Part of the Acorn Archive
Hearts of Oak
The MOEWE ( “Seagull “) was the most successful German auxiliary armed raider. Probably one of her most controversial kills was that of the GEORGIC ( built 1895); despite the capture of the crew, in 1916, the GEORGIC was sunk with 1,200 horses on board. The CLAN MACTAVISH tried heroically to fight back, but lost with 17 crew dead.
The MOEWE took 38 ships in two raids.
Built 1914 J C Tecklenborg, Geestemunde,
as the PUNGO; For F Laeisz & Co.
1915 Relieved of her banana cargo work, by the German Government;
Converted into a Raider; 12 knots; Armament, Nine guns 4.7 and 6 inch; concealed behind screens that could be dropped when desired.
Renamed as the MOEWE; Disguised as VINETA, a Norwegian merchantman, she escaped through the British blockading force in the North Sea, and raided shipping in the Baltic. First news of her being at sea came to hand as a consequence of her sinking a number of merchant vessels, and there was much confusion as to what ship she was. She went on a mission of mine laying, New Year’s Day 1916, along the British Coast.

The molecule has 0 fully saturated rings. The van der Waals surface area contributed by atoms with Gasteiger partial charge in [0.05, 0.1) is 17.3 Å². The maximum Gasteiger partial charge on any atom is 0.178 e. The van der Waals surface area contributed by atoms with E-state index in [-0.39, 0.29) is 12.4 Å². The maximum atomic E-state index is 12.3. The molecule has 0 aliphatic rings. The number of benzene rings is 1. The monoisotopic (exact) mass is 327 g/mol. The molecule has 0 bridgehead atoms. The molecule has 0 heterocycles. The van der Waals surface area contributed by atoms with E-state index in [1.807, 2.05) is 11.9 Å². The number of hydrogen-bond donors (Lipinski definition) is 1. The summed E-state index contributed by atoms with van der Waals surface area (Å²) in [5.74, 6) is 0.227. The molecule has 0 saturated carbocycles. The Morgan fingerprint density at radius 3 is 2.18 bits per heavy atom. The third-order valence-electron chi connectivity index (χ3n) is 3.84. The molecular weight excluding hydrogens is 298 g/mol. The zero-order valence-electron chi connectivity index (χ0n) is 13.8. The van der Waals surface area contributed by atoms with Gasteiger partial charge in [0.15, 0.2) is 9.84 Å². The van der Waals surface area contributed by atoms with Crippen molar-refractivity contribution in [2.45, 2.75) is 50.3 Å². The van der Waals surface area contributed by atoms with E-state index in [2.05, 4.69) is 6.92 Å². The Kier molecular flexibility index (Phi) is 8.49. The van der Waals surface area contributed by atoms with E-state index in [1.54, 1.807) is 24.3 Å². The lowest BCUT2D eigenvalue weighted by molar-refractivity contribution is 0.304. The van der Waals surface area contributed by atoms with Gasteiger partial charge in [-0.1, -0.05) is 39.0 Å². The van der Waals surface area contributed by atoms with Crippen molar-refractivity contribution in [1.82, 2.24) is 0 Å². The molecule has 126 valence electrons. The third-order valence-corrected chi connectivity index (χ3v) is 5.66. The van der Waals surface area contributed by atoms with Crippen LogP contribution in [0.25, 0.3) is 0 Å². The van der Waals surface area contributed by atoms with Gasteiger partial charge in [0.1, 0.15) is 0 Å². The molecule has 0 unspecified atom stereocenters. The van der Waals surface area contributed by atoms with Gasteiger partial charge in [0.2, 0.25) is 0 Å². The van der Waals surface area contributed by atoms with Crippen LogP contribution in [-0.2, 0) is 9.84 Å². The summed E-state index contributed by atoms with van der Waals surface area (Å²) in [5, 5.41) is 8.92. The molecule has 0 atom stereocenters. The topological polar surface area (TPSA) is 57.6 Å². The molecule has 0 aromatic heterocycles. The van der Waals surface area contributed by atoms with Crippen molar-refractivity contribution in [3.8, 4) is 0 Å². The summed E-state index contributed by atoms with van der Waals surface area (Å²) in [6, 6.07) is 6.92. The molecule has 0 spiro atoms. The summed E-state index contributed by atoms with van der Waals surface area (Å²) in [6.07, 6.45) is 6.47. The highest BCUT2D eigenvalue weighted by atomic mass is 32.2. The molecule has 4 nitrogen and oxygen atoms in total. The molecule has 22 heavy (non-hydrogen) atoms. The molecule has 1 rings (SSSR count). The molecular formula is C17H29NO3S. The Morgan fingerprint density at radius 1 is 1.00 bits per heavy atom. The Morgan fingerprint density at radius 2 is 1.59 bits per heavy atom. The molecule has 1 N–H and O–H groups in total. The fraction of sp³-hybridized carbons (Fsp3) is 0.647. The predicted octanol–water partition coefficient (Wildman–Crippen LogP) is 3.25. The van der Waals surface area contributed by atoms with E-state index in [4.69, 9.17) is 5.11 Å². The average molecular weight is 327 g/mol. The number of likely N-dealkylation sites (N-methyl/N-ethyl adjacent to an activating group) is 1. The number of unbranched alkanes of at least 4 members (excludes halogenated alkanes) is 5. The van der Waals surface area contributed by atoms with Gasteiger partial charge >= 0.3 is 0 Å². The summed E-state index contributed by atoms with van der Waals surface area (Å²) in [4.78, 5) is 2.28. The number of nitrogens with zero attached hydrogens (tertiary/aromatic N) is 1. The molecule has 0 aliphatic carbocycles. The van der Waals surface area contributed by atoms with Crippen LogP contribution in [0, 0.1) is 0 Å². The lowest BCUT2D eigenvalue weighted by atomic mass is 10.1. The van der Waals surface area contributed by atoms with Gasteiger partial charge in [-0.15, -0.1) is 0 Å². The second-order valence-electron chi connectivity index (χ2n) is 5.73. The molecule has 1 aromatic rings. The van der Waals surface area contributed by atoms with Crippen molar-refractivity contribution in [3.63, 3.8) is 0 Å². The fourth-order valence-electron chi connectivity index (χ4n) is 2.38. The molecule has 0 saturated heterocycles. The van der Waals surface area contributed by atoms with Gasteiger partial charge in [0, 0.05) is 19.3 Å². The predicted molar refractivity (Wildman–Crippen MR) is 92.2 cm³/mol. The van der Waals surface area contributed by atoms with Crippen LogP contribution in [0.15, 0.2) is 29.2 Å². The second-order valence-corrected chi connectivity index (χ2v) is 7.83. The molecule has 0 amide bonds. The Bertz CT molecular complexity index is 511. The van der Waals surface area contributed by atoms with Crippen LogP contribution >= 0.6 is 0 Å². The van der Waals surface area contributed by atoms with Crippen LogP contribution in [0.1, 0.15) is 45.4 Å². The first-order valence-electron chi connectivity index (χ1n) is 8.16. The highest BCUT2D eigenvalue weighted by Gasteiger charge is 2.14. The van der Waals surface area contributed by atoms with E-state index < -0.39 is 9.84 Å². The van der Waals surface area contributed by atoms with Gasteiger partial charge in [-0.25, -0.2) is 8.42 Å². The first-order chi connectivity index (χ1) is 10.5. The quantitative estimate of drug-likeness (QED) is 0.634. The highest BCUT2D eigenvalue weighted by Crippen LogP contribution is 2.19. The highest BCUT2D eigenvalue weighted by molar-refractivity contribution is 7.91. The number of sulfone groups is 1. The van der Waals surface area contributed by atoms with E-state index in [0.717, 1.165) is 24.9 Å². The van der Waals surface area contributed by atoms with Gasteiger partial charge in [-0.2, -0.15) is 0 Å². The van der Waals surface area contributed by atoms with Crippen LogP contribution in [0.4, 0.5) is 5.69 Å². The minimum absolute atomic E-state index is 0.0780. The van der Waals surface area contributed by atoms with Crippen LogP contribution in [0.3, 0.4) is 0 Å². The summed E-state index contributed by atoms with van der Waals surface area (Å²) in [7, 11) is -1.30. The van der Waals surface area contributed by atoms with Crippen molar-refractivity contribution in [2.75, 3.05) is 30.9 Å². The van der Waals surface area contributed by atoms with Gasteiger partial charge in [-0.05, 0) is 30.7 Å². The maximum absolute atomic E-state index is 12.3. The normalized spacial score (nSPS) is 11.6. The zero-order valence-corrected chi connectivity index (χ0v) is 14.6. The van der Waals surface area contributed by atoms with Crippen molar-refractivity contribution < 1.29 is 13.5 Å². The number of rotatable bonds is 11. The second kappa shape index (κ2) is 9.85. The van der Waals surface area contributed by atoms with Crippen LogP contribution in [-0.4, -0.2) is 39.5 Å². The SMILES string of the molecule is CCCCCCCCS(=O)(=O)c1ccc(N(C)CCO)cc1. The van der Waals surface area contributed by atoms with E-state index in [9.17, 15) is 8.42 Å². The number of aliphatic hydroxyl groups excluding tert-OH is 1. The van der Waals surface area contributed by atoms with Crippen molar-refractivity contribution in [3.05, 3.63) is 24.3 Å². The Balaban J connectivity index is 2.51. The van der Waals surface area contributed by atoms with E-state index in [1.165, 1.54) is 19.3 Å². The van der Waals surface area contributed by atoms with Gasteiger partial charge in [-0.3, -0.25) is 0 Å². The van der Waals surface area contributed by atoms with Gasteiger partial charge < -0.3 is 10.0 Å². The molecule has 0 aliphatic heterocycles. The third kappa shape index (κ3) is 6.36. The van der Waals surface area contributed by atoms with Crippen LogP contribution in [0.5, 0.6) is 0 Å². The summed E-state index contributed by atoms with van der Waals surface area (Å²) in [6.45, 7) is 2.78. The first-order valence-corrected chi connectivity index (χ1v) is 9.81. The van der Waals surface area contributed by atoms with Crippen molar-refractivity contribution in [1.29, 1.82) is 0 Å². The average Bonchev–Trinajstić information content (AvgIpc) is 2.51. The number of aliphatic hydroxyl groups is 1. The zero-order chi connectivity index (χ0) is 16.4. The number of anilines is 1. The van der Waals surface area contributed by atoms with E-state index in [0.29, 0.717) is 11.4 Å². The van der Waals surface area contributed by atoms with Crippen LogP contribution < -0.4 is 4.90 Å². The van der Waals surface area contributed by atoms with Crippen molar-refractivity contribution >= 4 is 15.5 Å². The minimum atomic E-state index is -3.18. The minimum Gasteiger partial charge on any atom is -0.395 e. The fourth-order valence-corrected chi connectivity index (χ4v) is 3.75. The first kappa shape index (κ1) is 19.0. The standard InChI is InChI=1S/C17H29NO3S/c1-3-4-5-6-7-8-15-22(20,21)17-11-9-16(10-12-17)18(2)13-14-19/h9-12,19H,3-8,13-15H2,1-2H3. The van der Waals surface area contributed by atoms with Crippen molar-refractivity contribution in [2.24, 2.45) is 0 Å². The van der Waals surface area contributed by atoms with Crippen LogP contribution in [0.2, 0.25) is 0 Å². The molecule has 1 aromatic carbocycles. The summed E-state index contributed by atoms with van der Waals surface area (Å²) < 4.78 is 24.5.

On 16th January 1916 she captured the British APPAM, North of Madiera, released some German prisoners of war that were aboard her, put a German crew on board, and they took the steamer to Hampton Roads, USA.
4th March 1916, the Germans reported that the MOEWE had returned safely to her home port, bringing with her the masters and some of the crew of 22 Allied vessels which she had captured/destroyed. She made another raiding voyage in 1917, and 12 more vessels fell to her.
At one point, Renamed OSTEE; Used as a minelayer, again.
1920 After the Armistice the MOEWE was amongst the merchant craft surrendered to the British Government, she was handed over under the name PUNGO; fitted out as a fruit carrier and handed over to Turner Brightman & Co, London; sold on to Elders and Fyffes; Renamed GREENBRIAR.
1933 Sold to Deutsche Seeverkehrs and re-named OLDENBURG
1945 Sunk by a British plane, at Vadheim, Sognefjord, Norway,
She had namesakes before her ….
The North German Lloyd Steamship MOEWE
The Times 20th January 1896
Disaster at Sea
The cotton laden steamer DRUMELZIER, from New Orleans, has arrived at Bremerhaven, whence her master telegraphs to his owners in Liverpool that he has on board the crew of the German iron ship MOEWE, from South America, with nitrate, which had sunk after collision. From the information to hand it is believed that the vessels came into collision while the DRUMHELZIER was about to respond to a signal of distress displayed by the MOEWE. All the crew of the latter were saved before she sank.
The Times 14th August 1914
Raid on German East Africa
Wireless Station Destroyed
Nairobi 13 August 5pm